Runny nose, some sneezing, itchy eyes — when Ryan Bos started experiencing those symptoms the week of April 8, he figured it was his annual annoying allergy onset.
By that weekend, though, a slight sore throat kicked in and he had some coughing, all typical of his usual allergies. By Sunday, April 11, he had a fever. A virtual doctor’s appointment the next day helped him determine it was a sinus infection.
During the next few days and with an antibiotic, his sore throat improved and his fever went down. But later in the week, Bos, who’s gay, lost all sense of smell, something he’d never experienced before.
Hearing from a friend that was a common symptom of COVID-19, the coronavirus that has infected 3.2 million around the world and killed 233,600, Bos, executive director of Capital Pride, went to the emergency room at George Washington University Hospital and got tested. Because of lab backlogs, it took 10 days to get the results. By that time his smell had returned but his COVID-19 test was positive.
The Blade this week spoke to three LGBT folks in the region — one in D.C., one in Annapolis, another in Rehoboth — about their experiences contracting and surviving the coronavirus.
Mariah Davis is a busy woman. She’s a policy and campaigns manager for the National Wildlife Federation, is working on a master’s degree from the University of Maryland in public management (she plans to finish in December) and she’s one of the founders of Annapolis Pride. She rents a room in a three-bedroom house in Annapolis and has two roommates. Like Bos, her symptoms also kicked in about April 8.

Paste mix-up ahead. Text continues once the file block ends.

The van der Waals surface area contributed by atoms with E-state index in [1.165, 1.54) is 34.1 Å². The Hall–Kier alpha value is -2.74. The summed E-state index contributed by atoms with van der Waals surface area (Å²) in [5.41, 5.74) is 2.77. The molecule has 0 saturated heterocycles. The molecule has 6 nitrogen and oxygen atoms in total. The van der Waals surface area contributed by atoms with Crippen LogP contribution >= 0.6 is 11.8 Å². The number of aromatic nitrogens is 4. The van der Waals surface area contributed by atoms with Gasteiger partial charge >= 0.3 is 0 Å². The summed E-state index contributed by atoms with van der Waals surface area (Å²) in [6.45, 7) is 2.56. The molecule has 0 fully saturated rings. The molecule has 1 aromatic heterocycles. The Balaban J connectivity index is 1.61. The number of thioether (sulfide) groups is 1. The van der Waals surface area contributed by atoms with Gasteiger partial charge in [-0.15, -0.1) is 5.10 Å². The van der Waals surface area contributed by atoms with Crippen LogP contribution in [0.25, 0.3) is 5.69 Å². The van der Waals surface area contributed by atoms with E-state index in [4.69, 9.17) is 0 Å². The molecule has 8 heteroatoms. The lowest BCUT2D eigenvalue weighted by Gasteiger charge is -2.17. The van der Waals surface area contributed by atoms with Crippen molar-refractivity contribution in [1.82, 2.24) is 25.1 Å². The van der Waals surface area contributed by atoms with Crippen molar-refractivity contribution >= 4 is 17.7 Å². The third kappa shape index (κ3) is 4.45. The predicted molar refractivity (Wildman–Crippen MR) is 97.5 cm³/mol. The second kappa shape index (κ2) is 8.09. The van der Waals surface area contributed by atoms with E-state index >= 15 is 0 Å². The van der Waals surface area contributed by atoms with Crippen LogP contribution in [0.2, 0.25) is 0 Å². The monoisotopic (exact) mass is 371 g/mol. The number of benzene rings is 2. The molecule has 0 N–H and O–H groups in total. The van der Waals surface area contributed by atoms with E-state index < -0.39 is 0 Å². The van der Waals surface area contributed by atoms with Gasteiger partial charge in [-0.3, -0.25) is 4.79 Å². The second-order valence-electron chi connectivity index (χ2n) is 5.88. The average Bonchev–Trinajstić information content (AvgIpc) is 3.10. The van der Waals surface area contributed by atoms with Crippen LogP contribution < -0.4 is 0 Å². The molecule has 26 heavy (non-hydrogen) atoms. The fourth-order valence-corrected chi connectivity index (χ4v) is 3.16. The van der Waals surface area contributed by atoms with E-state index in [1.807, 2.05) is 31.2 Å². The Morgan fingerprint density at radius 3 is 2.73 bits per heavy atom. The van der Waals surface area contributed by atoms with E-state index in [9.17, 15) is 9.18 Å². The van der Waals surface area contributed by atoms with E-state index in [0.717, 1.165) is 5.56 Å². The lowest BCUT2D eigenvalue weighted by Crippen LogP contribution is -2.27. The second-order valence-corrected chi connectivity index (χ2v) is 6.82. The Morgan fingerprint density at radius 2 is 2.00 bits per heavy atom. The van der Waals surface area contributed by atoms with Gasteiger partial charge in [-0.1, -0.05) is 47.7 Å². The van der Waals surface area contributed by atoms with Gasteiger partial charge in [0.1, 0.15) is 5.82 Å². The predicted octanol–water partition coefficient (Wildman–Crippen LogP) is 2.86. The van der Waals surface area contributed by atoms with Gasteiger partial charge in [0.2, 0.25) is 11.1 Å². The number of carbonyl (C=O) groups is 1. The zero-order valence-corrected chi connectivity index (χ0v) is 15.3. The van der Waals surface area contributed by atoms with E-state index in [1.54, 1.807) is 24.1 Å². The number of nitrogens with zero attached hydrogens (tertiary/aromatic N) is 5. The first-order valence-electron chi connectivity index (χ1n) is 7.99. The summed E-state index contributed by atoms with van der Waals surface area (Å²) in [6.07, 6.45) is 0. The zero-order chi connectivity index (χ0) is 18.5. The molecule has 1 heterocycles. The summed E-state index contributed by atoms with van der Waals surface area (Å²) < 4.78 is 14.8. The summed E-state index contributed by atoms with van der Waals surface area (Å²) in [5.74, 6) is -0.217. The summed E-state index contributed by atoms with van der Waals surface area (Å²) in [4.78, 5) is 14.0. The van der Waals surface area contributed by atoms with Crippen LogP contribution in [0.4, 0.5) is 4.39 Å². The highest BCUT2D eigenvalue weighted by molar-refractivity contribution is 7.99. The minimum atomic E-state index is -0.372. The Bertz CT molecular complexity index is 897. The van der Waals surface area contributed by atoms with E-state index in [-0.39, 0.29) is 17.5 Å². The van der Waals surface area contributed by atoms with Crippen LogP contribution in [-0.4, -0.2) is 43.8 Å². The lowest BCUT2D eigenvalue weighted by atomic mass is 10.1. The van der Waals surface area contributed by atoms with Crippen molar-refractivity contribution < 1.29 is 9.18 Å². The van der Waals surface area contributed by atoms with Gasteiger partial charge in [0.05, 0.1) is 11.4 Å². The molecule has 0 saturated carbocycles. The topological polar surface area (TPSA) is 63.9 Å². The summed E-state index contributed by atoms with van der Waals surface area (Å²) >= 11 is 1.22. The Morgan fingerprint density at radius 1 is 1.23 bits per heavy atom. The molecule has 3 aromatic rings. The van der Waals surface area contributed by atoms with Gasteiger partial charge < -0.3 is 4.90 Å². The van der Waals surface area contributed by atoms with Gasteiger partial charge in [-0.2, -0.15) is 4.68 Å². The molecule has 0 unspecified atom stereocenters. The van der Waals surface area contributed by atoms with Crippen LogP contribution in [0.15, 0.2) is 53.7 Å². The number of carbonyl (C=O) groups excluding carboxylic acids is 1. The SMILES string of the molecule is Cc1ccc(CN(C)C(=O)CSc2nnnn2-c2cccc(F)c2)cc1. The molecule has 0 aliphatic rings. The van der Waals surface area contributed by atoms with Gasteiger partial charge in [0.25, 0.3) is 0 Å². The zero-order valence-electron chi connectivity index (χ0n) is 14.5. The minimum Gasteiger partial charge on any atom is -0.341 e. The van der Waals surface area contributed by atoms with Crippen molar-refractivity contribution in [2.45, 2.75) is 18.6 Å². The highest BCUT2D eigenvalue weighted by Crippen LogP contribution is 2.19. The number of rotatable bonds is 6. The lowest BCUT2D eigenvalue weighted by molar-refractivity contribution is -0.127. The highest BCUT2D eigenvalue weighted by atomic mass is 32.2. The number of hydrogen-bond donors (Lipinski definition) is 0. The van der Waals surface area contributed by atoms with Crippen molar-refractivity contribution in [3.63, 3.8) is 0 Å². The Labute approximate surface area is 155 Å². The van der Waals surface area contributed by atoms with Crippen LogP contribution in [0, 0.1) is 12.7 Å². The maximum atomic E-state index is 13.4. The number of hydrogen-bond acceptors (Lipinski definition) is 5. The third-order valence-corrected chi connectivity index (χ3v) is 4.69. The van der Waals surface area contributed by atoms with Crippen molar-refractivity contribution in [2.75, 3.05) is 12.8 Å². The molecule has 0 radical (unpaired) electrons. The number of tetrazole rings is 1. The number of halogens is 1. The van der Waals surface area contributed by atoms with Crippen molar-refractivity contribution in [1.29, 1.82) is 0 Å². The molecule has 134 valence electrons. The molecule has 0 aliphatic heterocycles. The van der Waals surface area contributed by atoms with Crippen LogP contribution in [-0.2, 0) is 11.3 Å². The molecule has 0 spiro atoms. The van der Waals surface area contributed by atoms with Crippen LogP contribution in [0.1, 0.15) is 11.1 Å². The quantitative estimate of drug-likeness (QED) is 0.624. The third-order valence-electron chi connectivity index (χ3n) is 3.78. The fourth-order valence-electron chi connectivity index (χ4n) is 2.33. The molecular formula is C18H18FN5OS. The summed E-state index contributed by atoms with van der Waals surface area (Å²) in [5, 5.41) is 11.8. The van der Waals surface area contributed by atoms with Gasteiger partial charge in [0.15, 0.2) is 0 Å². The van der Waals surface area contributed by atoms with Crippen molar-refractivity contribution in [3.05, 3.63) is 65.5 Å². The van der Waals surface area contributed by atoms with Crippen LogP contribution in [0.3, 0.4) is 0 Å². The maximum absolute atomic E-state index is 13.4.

At first, she thought she had the flu but began to think it was something more serious despite not initially exhibiting many of the typical coronavirus symptoms she’d read about. She had extreme fatigue, body aches, persistent headache and congestion but no fever, no loss of taste or smell, no coughing and no sneezing.
She went to an urgent care center in her area and got a slip to get a COVID-19 test, which she had to drive about an hour away to Columbia, Md., to get through a drive-thru set up at a car emissions testing site.
“It was pretty freaky,” the 29-year-old lesbian says. “You drive through a garage, you get your test, it only takes like 10-15 seconds but yeah, that was an experience.”
That was a Tuesday. By Friday, she had her positive results.
“I knew there was a high possibility I could have caught COVID and by the time I went and got tested, I was already feeling a lot better,” Davis says. “In some ways it was a relief knowing I had it because then I knew what I needed to do to stop the spread.”
Tyler Townsend, a co-owner of gay bars The Pines and Aqua in Rehoboth Beach, Del., had a typically busy and bustling party weekend just before St. Patrick’s Day in March. They were allowed to have 100 on site to hear singer Pamala Stanley perform, which they did. He and friends went later that night to the Purple Parrot and “a few other bars” and did their usual socializing.
He started to feel sick on Friday, March 27. He’d known nobody else in his circle who’d had it and says it seemed to come “out of nowhere, just kind of random.”
“It was scary,” the 31-year-old Rehoboth native, who’s gay, says. “At the highest, my fever got to 104.8. It kind of came in waves. I’d feel OK for a while, then have chills, then take Tylenol and get it down. There was about five days of that cycle. Then after my fever broke, I had a little bit of a cough. It was about a week or eight days total. Then when the symptoms were gone, it was just being tired and just trying to get back to some kind of a normal life in isolation.”